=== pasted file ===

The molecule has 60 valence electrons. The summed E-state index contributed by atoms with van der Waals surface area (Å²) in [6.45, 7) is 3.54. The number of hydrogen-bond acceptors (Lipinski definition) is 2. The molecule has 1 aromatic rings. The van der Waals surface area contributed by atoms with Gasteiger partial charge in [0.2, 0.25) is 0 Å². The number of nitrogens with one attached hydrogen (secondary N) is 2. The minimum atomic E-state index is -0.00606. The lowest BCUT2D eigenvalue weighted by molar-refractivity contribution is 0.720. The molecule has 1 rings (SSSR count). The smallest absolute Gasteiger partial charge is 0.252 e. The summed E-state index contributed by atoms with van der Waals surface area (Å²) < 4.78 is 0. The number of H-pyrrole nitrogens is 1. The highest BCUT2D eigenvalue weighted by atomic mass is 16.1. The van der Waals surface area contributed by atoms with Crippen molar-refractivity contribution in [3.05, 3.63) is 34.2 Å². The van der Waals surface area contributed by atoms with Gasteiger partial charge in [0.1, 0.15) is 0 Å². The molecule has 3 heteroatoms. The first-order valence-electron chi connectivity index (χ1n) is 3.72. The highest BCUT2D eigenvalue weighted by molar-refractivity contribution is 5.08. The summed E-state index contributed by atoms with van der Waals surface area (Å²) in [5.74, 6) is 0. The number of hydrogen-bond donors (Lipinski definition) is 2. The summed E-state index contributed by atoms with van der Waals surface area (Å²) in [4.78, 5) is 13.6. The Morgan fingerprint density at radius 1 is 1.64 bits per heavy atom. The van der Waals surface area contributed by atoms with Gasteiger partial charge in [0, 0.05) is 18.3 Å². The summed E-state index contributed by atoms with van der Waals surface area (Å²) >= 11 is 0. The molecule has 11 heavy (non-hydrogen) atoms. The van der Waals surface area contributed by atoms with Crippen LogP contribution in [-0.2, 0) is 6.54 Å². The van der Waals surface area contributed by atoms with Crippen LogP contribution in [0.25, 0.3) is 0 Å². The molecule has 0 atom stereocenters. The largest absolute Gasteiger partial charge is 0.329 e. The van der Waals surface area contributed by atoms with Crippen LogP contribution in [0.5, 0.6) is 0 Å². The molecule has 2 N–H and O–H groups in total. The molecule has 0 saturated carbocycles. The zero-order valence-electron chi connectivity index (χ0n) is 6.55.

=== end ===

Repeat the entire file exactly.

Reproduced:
The molecule has 60 valence electrons. The summed E-state index contributed by atoms with van der Waals surface area (Å²) in [6.45, 7) is 3.54. The number of hydrogen-bond acceptors (Lipinski definition) is 2. The molecule has 1 aromatic rings. The van der Waals surface area contributed by atoms with Gasteiger partial charge in [0.2, 0.25) is 0 Å². The number of nitrogens with one attached hydrogen (secondary N) is 2. The minimum atomic E-state index is -0.00606. The lowest BCUT2D eigenvalue weighted by molar-refractivity contribution is 0.720. The molecule has 1 rings (SSSR count). The smallest absolute Gasteiger partial charge is 0.252 e. The summed E-state index contributed by atoms with van der Waals surface area (Å²) < 4.78 is 0. The number of H-pyrrole nitrogens is 1. The highest BCUT2D eigenvalue weighted by atomic mass is 16.1. The van der Waals surface area contributed by atoms with Crippen molar-refractivity contribution in [3.05, 3.63) is 34.2 Å². The van der Waals surface area contributed by atoms with Gasteiger partial charge in [0.1, 0.15) is 0 Å². The molecule has 3 heteroatoms. The first-order valence-electron chi connectivity index (χ1n) is 3.72. The highest BCUT2D eigenvalue weighted by molar-refractivity contribution is 5.08. The summed E-state index contributed by atoms with van der Waals surface area (Å²) in [5.74, 6) is 0. The number of hydrogen-bond donors (Lipinski definition) is 2. The summed E-state index contributed by atoms with van der Waals surface area (Å²) in [4.78, 5) is 13.6. The Morgan fingerprint density at radius 1 is 1.64 bits per heavy atom. The van der Waals surface area contributed by atoms with Gasteiger partial charge in [0, 0.05) is 18.3 Å². The summed E-state index contributed by atoms with van der Waals surface area (Å²) >= 11 is 0. The molecule has 11 heavy (non-hydrogen) atoms. The van der Waals surface area contributed by atoms with Crippen LogP contribution in [-0.2, 0) is 6.54 Å². The van der Waals surface area contributed by atoms with Crippen LogP contribution in [0.25, 0.3) is 0 Å². The molecule has 0 atom stereocenters. The largest absolute Gasteiger partial charge is 0.329 e. The van der Waals surface area contributed by atoms with Crippen LogP contribution in [0.5, 0.6) is 0 Å². The molecule has 2 N–H and O–H groups in total. The molecule has 0 saturated carbocycles. The zero-order valence-electron chi connectivity index (χ0n) is 6.55.